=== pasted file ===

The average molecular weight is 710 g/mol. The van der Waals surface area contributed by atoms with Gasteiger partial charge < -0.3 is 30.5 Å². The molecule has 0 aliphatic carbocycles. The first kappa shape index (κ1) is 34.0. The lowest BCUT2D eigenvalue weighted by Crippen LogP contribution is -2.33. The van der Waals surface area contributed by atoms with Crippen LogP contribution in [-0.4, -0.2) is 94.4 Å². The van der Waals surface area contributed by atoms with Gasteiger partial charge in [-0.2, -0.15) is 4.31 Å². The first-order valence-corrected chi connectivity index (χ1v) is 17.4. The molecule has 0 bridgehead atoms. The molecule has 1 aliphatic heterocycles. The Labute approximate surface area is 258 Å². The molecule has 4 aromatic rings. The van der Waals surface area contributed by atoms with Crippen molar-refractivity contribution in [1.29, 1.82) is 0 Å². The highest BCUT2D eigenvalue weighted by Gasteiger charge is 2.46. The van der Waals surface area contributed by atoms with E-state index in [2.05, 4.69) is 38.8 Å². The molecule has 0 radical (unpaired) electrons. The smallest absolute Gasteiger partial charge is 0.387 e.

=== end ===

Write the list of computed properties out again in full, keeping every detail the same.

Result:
The average molecular weight is 710 g/mol. The van der Waals surface area contributed by atoms with Gasteiger partial charge < -0.3 is 30.5 Å². The molecule has 0 aliphatic carbocycles. The first kappa shape index (κ1) is 34.0. The lowest BCUT2D eigenvalue weighted by Crippen LogP contribution is -2.33. The van der Waals surface area contributed by atoms with Crippen LogP contribution in [-0.4, -0.2) is 94.4 Å². The van der Waals surface area contributed by atoms with Gasteiger partial charge in [-0.2, -0.15) is 4.31 Å². The first-order valence-corrected chi connectivity index (χ1v) is 17.4. The molecule has 0 bridgehead atoms. The molecule has 1 aliphatic heterocycles. The Labute approximate surface area is 258 Å². The molecule has 4 aromatic rings. The van der Waals surface area contributed by atoms with Crippen molar-refractivity contribution in [1.29, 1.82) is 0 Å². The highest BCUT2D eigenvalue weighted by Gasteiger charge is 2.46. The van der Waals surface area contributed by atoms with E-state index in [2.05, 4.69) is 38.8 Å². The molecule has 0 radical (unpaired) electrons. The smallest absolute Gasteiger partial charge is 0.387 e.